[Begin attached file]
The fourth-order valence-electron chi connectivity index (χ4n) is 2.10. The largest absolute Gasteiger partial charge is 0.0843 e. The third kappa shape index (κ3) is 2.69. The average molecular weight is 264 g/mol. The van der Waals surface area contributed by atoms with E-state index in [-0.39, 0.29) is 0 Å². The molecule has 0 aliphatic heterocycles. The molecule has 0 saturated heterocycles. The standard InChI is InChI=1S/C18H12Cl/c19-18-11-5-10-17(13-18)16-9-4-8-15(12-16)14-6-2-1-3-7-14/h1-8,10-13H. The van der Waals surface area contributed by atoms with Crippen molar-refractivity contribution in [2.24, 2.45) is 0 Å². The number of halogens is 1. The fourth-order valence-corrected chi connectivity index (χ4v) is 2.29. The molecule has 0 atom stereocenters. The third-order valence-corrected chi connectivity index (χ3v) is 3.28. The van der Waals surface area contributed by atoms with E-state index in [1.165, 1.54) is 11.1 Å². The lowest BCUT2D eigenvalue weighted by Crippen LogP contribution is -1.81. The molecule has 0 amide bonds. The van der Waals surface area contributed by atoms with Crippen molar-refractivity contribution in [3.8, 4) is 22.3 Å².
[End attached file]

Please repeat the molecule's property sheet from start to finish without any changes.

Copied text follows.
The fourth-order valence-electron chi connectivity index (χ4n) is 2.10. The largest absolute Gasteiger partial charge is 0.0843 e. The third kappa shape index (κ3) is 2.69. The average molecular weight is 264 g/mol. The van der Waals surface area contributed by atoms with E-state index in [-0.39, 0.29) is 0 Å². The molecule has 0 aliphatic heterocycles. The molecule has 0 saturated heterocycles. The standard InChI is InChI=1S/C18H12Cl/c19-18-11-5-10-17(13-18)16-9-4-8-15(12-16)14-6-2-1-3-7-14/h1-8,10-13H. The van der Waals surface area contributed by atoms with Crippen molar-refractivity contribution in [2.24, 2.45) is 0 Å². The number of halogens is 1. The fourth-order valence-corrected chi connectivity index (χ4v) is 2.29. The molecule has 0 atom stereocenters. The third-order valence-corrected chi connectivity index (χ3v) is 3.28. The van der Waals surface area contributed by atoms with E-state index in [1.165, 1.54) is 11.1 Å². The lowest BCUT2D eigenvalue weighted by Crippen LogP contribution is -1.81. The molecule has 0 amide bonds. The van der Waals surface area contributed by atoms with Crippen molar-refractivity contribution in [3.8, 4) is 22.3 Å².